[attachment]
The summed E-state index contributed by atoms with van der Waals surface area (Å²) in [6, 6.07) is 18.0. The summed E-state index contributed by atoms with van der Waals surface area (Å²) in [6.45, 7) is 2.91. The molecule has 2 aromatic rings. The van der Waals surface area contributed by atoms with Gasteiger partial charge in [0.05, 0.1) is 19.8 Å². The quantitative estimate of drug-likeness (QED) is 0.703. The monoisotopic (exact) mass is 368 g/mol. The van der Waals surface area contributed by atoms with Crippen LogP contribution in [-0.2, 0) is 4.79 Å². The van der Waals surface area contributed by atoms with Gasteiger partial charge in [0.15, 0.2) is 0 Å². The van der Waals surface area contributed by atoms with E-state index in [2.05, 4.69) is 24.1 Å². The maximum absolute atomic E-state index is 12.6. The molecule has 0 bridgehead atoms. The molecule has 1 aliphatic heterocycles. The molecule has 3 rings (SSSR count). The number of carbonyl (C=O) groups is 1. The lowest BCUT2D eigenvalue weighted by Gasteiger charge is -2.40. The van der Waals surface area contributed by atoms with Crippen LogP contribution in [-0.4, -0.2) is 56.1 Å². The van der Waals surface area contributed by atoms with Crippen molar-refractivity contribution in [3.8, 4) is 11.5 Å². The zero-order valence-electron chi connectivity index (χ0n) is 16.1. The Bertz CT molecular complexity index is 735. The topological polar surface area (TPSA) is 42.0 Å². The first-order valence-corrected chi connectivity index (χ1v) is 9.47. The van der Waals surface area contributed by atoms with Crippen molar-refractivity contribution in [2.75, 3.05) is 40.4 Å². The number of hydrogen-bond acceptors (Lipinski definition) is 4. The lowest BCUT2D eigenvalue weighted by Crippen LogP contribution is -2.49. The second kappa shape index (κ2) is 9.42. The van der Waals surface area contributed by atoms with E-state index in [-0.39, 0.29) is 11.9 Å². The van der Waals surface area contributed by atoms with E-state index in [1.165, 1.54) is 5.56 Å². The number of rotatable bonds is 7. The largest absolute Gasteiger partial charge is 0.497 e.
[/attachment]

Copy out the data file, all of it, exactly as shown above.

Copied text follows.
The summed E-state index contributed by atoms with van der Waals surface area (Å²) in [6, 6.07) is 18.0. The summed E-state index contributed by atoms with van der Waals surface area (Å²) in [6.45, 7) is 2.91. The molecule has 2 aromatic rings. The van der Waals surface area contributed by atoms with Gasteiger partial charge in [0.05, 0.1) is 19.8 Å². The quantitative estimate of drug-likeness (QED) is 0.703. The monoisotopic (exact) mass is 368 g/mol. The van der Waals surface area contributed by atoms with Crippen LogP contribution in [-0.2, 0) is 4.79 Å². The van der Waals surface area contributed by atoms with Gasteiger partial charge in [0.15, 0.2) is 0 Å². The van der Waals surface area contributed by atoms with E-state index in [2.05, 4.69) is 24.1 Å². The maximum absolute atomic E-state index is 12.6. The molecule has 0 bridgehead atoms. The molecule has 1 aliphatic heterocycles. The molecule has 3 rings (SSSR count). The number of carbonyl (C=O) groups is 1. The lowest BCUT2D eigenvalue weighted by Gasteiger charge is -2.40. The van der Waals surface area contributed by atoms with Crippen LogP contribution in [-0.4, -0.2) is 56.1 Å². The van der Waals surface area contributed by atoms with Crippen molar-refractivity contribution in [3.8, 4) is 11.5 Å². The zero-order valence-electron chi connectivity index (χ0n) is 16.1. The Bertz CT molecular complexity index is 735. The topological polar surface area (TPSA) is 42.0 Å². The first-order valence-corrected chi connectivity index (χ1v) is 9.47. The van der Waals surface area contributed by atoms with Crippen molar-refractivity contribution in [2.75, 3.05) is 40.4 Å². The number of hydrogen-bond acceptors (Lipinski definition) is 4. The lowest BCUT2D eigenvalue weighted by Crippen LogP contribution is -2.49. The second kappa shape index (κ2) is 9.42. The van der Waals surface area contributed by atoms with E-state index in [-0.39, 0.29) is 11.9 Å². The van der Waals surface area contributed by atoms with E-state index in [1.165, 1.54) is 5.56 Å². The number of rotatable bonds is 7. The largest absolute Gasteiger partial charge is 0.497 e.